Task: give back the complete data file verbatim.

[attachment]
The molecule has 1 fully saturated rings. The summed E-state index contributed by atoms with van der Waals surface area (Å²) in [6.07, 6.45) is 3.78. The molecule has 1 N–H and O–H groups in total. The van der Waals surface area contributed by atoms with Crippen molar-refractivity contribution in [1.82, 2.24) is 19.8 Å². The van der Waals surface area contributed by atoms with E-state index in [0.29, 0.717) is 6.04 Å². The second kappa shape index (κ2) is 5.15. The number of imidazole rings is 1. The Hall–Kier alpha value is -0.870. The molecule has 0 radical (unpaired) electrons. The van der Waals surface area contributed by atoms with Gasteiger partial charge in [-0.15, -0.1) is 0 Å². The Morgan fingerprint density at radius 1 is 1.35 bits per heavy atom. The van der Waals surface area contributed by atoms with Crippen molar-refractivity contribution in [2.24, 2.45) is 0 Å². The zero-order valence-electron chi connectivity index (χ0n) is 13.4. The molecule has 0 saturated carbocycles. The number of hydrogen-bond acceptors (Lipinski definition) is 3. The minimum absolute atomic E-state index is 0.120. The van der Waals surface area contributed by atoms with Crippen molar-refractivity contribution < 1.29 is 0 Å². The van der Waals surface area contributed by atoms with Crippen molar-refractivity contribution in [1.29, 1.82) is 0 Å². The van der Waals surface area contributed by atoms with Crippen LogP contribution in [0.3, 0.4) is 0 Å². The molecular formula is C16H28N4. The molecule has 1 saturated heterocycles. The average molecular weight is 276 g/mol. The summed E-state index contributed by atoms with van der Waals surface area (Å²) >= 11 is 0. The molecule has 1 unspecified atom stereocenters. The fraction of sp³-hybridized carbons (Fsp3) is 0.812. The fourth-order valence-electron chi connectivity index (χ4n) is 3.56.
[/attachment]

The molecule has 1 fully saturated rings. The summed E-state index contributed by atoms with van der Waals surface area (Å²) in [6.07, 6.45) is 3.78. The molecule has 1 N–H and O–H groups in total. The van der Waals surface area contributed by atoms with Crippen molar-refractivity contribution in [1.82, 2.24) is 19.8 Å². The van der Waals surface area contributed by atoms with E-state index in [0.29, 0.717) is 6.04 Å². The second kappa shape index (κ2) is 5.15. The number of imidazole rings is 1. The Hall–Kier alpha value is -0.870. The molecule has 0 radical (unpaired) electrons. The van der Waals surface area contributed by atoms with Gasteiger partial charge in [-0.15, -0.1) is 0 Å². The Morgan fingerprint density at radius 1 is 1.35 bits per heavy atom. The van der Waals surface area contributed by atoms with Crippen molar-refractivity contribution in [2.24, 2.45) is 0 Å². The zero-order valence-electron chi connectivity index (χ0n) is 13.4. The molecule has 0 saturated carbocycles. The number of hydrogen-bond acceptors (Lipinski definition) is 3. The minimum absolute atomic E-state index is 0.120. The van der Waals surface area contributed by atoms with Crippen molar-refractivity contribution < 1.29 is 0 Å². The van der Waals surface area contributed by atoms with Crippen molar-refractivity contribution in [1.29, 1.82) is 0 Å². The van der Waals surface area contributed by atoms with Crippen LogP contribution in [0.3, 0.4) is 0 Å². The molecular formula is C16H28N4. The molecule has 1 saturated heterocycles. The average molecular weight is 276 g/mol. The summed E-state index contributed by atoms with van der Waals surface area (Å²) >= 11 is 0. The molecule has 1 unspecified atom stereocenters. The fraction of sp³-hybridized carbons (Fsp3) is 0.812. The fourth-order valence-electron chi connectivity index (χ4n) is 3.56.